Relief in Germany about the end of the Belgian breakdown pile
German opponents of nuclear power reacted with relief to the end of a controversial Belgian reactor near the border near Aachen. The decommissioning of reactor block two in the Tihange nuclear power plant near Liège provides “significantly more safety,” said Federal Environment Minister Steffi Lemke (Greens) on Tuesday of the online edition of the “Rheinische Post” in Düsseldorf. According to the operator Engie, the reactor should be taken off the grid by midnight after exactly 40 years.
Politicians and opponents of nuclear power in Germany and Luxembourg, among other places, had been campaigning for years to end the reactor, which is about 50 kilometers as the crow flies from the German border. Experts had already found thousands of small cracks in the reactor pressure vessel in 2012. A reactor in the Belgian nuclear power plant in Doel near Antwerp had similar problems. This was finally gone from the network at the end of September.
“Tihange 2 is one of the most dangerous nuclear facilities in the world,” said Harald Ebner (Greens), Chairman of the Bundestag Committee for the Environment, Nature Conservation and Nuclear Safety. The kiln has been losing “radioactive water since 2005” and has already had several incidents. Because of such risks, it is “absolutely correct that Germany will finally phase out nuclear power on April 15.”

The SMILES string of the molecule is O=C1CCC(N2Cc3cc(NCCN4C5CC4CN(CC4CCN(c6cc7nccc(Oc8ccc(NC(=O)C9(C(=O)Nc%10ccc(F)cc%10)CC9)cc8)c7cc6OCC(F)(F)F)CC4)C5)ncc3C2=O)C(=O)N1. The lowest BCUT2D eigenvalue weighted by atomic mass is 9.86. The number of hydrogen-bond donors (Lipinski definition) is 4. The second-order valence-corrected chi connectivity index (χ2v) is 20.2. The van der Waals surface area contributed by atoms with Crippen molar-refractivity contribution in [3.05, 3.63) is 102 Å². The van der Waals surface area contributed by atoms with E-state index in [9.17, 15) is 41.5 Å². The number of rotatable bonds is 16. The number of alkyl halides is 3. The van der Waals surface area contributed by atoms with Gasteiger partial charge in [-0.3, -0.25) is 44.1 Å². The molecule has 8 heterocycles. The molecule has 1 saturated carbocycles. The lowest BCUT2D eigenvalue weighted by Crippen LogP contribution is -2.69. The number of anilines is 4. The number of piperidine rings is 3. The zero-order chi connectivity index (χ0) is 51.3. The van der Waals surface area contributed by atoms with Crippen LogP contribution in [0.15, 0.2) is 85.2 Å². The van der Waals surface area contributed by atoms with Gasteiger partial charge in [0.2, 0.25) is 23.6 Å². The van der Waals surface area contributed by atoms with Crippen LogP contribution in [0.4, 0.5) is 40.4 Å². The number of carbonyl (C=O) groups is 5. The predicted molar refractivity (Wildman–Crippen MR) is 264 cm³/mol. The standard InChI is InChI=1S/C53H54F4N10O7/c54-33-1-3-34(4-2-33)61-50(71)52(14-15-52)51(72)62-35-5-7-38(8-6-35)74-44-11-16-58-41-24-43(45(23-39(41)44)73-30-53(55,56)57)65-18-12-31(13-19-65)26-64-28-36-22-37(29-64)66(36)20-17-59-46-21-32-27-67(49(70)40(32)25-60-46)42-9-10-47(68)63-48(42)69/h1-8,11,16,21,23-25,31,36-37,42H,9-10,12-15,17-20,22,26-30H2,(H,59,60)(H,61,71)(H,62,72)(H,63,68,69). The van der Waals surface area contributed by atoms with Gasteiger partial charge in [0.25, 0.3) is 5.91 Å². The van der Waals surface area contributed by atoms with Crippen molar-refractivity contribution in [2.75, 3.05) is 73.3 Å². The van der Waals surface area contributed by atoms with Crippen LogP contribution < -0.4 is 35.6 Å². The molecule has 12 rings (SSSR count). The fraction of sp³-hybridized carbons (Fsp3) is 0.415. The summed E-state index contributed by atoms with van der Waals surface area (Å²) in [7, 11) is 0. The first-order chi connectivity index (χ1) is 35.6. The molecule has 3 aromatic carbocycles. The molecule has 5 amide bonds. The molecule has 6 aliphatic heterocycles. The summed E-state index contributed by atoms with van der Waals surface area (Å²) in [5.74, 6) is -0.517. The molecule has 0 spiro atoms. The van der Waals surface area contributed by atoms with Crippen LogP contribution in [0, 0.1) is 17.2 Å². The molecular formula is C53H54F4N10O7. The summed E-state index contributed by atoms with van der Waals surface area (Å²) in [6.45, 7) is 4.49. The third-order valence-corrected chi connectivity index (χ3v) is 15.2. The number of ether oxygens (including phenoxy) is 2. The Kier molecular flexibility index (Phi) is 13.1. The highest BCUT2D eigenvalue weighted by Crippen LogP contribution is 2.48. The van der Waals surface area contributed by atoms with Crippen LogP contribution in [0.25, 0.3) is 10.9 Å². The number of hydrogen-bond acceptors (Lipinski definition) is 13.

According to the Belgian news channel LN24, around 150 people protested against the shutdown near the Tihange power plant on the Meuse, southwest of Liège. “Shutting down nuclear power plants in the middle of the climate and energy crisis is a very bad idea,” said the German association Nuklearia, which supported the rally.
The leader of the Flemish separatist party N-VA and Mayor of Antwerp, Bart de Wever, also attended the rally. He criticized the “hasty” shutdown of the reactor. In the Ukraine war, nuclear power is a question of European security, he told LN24.
Originally, Belgium wanted to phase out nuclear power completely by 2025, but the Russian war of aggression in Ukraine caused energy prices to explode and fueled fears of widespread power outages. A lifetime extension to 2035 is now planned for the two youngest Belgian nuclear reactors. The government had agreed on this in principle with the operator Engie at the beginning of January.
With their original seven reactors, the Belgian nuclear power plants at the Liège and Antwerp sites covered around half of Belgium’s electricity requirements. Gas, which Belgium imports in part in the form of liquid gas, is now to close the gap on an interim basis. Later, eco-energy sources are to take their place.